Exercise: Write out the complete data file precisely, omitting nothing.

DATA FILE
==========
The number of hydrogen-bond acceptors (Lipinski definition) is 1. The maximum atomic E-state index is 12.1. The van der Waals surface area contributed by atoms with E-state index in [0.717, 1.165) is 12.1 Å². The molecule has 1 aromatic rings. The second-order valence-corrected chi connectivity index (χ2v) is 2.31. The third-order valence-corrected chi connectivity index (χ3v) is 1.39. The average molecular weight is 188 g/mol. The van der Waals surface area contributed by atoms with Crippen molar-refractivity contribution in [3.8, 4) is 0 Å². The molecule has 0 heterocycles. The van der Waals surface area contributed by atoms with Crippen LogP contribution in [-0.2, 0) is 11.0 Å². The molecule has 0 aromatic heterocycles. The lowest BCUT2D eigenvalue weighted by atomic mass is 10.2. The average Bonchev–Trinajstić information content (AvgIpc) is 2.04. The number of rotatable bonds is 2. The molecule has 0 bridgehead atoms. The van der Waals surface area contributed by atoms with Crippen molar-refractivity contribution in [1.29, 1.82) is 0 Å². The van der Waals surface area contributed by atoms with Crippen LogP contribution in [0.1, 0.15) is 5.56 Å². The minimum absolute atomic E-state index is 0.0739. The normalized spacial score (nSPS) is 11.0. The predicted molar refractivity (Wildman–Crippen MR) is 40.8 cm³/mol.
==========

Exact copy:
The number of hydrogen-bond acceptors (Lipinski definition) is 1. The maximum atomic E-state index is 12.1. The van der Waals surface area contributed by atoms with E-state index in [0.717, 1.165) is 12.1 Å². The molecule has 1 aromatic rings. The second-order valence-corrected chi connectivity index (χ2v) is 2.31. The third-order valence-corrected chi connectivity index (χ3v) is 1.39. The average molecular weight is 188 g/mol. The van der Waals surface area contributed by atoms with Crippen molar-refractivity contribution in [3.8, 4) is 0 Å². The molecule has 0 heterocycles. The van der Waals surface area contributed by atoms with Crippen LogP contribution in [-0.2, 0) is 11.0 Å². The molecule has 0 aromatic heterocycles. The lowest BCUT2D eigenvalue weighted by atomic mass is 10.2. The average Bonchev–Trinajstić information content (AvgIpc) is 2.04. The number of rotatable bonds is 2. The molecule has 0 bridgehead atoms. The van der Waals surface area contributed by atoms with Crippen molar-refractivity contribution in [1.29, 1.82) is 0 Å². The van der Waals surface area contributed by atoms with Crippen LogP contribution in [0.1, 0.15) is 5.56 Å². The minimum absolute atomic E-state index is 0.0739. The normalized spacial score (nSPS) is 11.0. The predicted molar refractivity (Wildman–Crippen MR) is 40.8 cm³/mol.